To win, competitors must understand their data better than anyone else. Besides knowing what type of algorithm to use for modeling, being able to find insights such as the hidden correlations in the variables can mean the difference between being a winning contender and just an another entry.
The game starts with the release of a dataset and attached problem summary. Competitors have anywhere from weeks to months to build their predictive model. Multiple submissions can be made - a score is given back each time which can be compared against the current scoreboard. Its a dash to the best results.
The mix of team scores and submission times reveals a fascinating story. Some teams submit often, each time making small improvements. Other teams get stuck - after a set of improved submissions their score seems to level off and no more improvements are made. Brilliant flashes of insight can happen at any time, as shown by huge jumps in scores from one submission to the next. Many teams only have one or two submissions, preferring to wait until they have the perfect model before hedging their bets.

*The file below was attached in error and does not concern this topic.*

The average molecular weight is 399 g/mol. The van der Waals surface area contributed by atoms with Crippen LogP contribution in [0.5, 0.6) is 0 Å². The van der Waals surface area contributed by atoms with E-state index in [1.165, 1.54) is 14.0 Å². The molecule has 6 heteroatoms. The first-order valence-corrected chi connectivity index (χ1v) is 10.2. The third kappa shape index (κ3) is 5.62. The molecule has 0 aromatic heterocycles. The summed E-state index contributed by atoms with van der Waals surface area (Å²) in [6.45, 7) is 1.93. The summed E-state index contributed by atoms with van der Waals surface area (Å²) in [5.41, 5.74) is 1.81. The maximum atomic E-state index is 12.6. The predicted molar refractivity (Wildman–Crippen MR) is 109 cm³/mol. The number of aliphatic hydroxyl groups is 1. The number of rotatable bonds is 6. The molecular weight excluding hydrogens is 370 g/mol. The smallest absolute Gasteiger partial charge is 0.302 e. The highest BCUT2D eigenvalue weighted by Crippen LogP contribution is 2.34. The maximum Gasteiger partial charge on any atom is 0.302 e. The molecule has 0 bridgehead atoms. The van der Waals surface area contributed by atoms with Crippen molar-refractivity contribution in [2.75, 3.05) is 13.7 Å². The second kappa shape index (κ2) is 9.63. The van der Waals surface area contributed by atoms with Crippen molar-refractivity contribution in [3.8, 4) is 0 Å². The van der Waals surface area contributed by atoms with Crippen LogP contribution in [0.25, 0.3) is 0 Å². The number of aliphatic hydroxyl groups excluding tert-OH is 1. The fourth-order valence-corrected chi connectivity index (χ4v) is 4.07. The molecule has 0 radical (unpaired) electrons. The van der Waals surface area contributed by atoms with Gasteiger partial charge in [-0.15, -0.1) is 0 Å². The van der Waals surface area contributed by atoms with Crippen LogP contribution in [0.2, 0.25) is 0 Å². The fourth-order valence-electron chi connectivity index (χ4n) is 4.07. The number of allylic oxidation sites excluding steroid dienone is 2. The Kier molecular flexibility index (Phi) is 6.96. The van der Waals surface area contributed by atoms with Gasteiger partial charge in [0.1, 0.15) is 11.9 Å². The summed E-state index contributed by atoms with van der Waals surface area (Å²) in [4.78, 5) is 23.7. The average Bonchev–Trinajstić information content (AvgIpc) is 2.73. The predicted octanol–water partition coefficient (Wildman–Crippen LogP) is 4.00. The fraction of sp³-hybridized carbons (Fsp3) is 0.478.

We are recreating the Kaggle leader-board using Polychart JS this week for the Leaping Leaderboard Leapfrogs challenge. The old scoreboard is a simple ranking that fails to capture the spirit of the competitions. We are visualizing the struggle to be the best data scientist, the accumulation of thousands of hours of hard work. The contest we are visualizing is the Predict HIV Progression Challenge, where contestants aim to find markers in the HIV sequence which predict a change in the severity of the infection.
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